tenure

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Tenure

A right, term, or mode of holding or occupying something of value for a period of time.

In feudal law, the principal mode or system by which a person held land from a superior in exchange for the rendition of service and loyalty to the grantor.

The status given to an educator who has satisfactorily completed teaching for a trial period and is, therefore, protected against summary dismissal by the employer.

A length of time during which an individual has a right to occupy a public or private office.

In a general sense, the term tenure describes the length of time that a person holds a job, position, or something of value. In the context of academic employment, tenure refers to a faculty appointment for an indefinite period of time. When an academic institution gives tenure to an educator, it gives up the right to terminate that person without good cause.

In medieval England, tenure referred to the prevailing system of land ownership and land possession. Under the tenure system, a landholder, called a tenant, held land at the will of a lord, who gave the tenant possession of the land in exchange for a good or service provided by the tenant. The various types of arrangements between the tenant and lord were called tenures. The most common tenures provided for military service, agricultural work, economic tribute, or religious duties in exchange for land.

Cross-references

Feudalism.

tenure

n. 1) in real property, the right to possess the property. 2) in employment contracts, particularly of public employees like school teachers or professors, a guaranteed right to a job (barring substantial inability to perform or some wrongful act) once a probationary period has passed.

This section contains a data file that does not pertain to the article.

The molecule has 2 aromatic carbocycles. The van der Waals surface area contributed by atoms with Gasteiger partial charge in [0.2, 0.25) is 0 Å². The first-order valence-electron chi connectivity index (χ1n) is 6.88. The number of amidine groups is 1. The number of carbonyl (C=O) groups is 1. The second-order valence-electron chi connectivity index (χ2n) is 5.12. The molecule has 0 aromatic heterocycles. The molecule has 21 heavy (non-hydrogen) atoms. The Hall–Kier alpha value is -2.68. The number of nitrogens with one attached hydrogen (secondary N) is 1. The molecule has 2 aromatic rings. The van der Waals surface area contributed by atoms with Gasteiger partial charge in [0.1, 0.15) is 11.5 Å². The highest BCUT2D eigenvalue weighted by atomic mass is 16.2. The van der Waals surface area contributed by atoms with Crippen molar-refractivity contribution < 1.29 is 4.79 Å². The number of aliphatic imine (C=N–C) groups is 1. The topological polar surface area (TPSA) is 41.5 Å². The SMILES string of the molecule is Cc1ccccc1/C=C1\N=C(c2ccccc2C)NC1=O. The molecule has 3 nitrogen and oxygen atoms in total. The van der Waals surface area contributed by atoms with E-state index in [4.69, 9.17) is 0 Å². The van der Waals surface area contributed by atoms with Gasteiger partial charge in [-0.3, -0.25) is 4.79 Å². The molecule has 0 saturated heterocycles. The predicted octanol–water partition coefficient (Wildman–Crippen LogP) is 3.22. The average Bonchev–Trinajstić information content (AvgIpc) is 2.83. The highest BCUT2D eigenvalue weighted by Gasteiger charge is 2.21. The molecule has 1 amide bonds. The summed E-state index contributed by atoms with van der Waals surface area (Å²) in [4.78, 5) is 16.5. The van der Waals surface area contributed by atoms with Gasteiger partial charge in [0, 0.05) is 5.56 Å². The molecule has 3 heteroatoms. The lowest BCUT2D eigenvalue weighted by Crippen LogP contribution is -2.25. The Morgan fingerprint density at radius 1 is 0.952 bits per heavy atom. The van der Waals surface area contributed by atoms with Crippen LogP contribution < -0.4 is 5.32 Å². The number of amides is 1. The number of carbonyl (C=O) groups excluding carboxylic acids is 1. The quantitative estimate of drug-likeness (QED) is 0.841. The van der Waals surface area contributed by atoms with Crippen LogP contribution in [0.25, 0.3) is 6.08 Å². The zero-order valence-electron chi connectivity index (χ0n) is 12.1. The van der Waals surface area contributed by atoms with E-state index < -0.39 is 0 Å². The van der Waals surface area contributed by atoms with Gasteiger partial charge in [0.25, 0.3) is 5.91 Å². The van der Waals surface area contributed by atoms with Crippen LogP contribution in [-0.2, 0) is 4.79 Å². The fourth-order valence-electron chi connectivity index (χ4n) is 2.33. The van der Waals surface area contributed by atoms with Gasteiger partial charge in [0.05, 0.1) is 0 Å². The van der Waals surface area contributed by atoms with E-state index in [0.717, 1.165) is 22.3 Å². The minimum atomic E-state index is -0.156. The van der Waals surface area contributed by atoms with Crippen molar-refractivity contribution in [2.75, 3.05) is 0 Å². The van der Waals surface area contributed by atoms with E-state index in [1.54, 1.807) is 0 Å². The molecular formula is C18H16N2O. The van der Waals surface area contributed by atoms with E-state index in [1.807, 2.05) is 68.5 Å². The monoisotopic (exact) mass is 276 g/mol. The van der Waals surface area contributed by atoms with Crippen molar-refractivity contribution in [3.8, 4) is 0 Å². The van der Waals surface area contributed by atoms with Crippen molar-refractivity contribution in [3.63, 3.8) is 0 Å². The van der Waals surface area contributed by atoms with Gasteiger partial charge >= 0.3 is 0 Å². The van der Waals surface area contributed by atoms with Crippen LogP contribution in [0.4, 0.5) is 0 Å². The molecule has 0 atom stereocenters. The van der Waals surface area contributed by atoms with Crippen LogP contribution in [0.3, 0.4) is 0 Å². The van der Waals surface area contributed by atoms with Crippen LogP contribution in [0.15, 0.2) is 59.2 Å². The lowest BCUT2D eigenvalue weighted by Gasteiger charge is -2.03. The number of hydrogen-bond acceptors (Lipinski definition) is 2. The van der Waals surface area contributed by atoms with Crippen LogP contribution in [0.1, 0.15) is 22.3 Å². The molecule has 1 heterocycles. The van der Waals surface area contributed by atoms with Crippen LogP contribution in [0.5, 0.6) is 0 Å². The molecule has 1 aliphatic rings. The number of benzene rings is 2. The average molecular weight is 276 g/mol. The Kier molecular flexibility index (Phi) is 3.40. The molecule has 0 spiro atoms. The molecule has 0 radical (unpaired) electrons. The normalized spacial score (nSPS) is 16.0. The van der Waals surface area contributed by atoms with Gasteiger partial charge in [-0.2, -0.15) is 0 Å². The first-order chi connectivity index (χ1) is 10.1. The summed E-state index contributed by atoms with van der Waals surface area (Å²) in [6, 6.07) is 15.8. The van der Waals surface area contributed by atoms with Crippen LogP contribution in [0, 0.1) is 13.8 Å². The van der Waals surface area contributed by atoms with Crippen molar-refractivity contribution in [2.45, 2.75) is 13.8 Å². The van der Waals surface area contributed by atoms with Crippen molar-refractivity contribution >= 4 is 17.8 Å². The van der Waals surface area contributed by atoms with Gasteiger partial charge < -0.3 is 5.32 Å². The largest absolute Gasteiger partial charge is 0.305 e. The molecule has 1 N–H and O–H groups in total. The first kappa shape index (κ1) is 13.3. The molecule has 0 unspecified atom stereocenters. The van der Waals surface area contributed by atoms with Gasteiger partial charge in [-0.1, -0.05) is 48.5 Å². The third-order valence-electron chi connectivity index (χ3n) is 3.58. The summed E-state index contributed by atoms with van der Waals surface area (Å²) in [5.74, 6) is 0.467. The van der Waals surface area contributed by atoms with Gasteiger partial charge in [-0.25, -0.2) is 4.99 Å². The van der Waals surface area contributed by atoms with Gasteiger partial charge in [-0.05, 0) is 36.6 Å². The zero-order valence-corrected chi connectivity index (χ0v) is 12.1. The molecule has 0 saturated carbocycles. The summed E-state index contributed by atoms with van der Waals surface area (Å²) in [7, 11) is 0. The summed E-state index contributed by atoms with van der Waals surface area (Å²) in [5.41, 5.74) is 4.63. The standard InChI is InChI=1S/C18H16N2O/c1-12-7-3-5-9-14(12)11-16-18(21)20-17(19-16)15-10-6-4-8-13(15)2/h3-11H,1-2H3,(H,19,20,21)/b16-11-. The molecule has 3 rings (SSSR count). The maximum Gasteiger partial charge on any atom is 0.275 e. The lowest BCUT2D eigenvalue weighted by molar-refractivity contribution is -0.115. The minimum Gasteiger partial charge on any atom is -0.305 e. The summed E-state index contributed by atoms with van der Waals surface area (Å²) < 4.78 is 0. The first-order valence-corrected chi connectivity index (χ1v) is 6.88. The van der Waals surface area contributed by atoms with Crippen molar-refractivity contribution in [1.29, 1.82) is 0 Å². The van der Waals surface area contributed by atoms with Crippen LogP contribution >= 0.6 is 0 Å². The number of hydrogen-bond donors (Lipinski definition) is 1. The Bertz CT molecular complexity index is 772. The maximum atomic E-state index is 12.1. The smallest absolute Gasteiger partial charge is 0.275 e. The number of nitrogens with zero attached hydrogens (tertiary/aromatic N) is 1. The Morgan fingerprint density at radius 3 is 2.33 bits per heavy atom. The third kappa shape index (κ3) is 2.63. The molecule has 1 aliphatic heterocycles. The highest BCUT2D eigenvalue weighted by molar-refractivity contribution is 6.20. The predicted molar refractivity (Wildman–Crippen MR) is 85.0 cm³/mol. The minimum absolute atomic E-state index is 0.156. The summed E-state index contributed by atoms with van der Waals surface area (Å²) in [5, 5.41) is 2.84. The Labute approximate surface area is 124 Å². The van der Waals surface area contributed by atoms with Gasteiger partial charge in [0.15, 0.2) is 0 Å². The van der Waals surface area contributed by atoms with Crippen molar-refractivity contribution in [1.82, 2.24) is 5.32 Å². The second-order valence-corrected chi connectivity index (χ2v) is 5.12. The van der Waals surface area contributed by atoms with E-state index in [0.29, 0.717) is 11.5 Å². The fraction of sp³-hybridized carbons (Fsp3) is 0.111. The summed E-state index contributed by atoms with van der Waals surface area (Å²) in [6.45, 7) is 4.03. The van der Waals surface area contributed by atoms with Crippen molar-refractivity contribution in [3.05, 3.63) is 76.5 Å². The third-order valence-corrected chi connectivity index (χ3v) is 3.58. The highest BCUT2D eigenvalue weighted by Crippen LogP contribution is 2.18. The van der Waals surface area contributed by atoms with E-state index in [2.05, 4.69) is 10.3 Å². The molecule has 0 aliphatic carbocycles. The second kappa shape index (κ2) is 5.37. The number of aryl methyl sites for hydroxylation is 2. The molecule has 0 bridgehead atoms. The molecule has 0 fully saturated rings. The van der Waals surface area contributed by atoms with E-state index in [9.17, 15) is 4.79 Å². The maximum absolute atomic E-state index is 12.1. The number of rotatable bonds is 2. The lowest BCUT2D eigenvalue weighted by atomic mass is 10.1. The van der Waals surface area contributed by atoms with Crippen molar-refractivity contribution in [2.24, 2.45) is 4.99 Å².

tenure

noun duration, holding, occupancy, period, possessio, possidere, regime, term
Associated concepts: tenure in office
Foreign phrases: Tenura est pactio contra communem feudi naturam ac rationem, in contractu interposita.Tenure is a compact contrary to the common nature and reason of the fee, put into a contract.
See also: domain, duration, enjoyment, occupancy, occupation, ownership, period, phase, possession, right, seisin, tenancy, term, time, title, use

tenure

the holding or occupying of property, especially realty, in return for services rendered, etc. See, for example FEUDAL SYSTEM.

TENURE, estates. The manner in which lands or tenements are holden.
     2. According to the English law, all lands are held mediately or immediately from the king, as lord paramount and supreme proprietor of all the lands in the kingdom. Co. Litt. 1 b, 65 a; 2 Bl. Com. 105.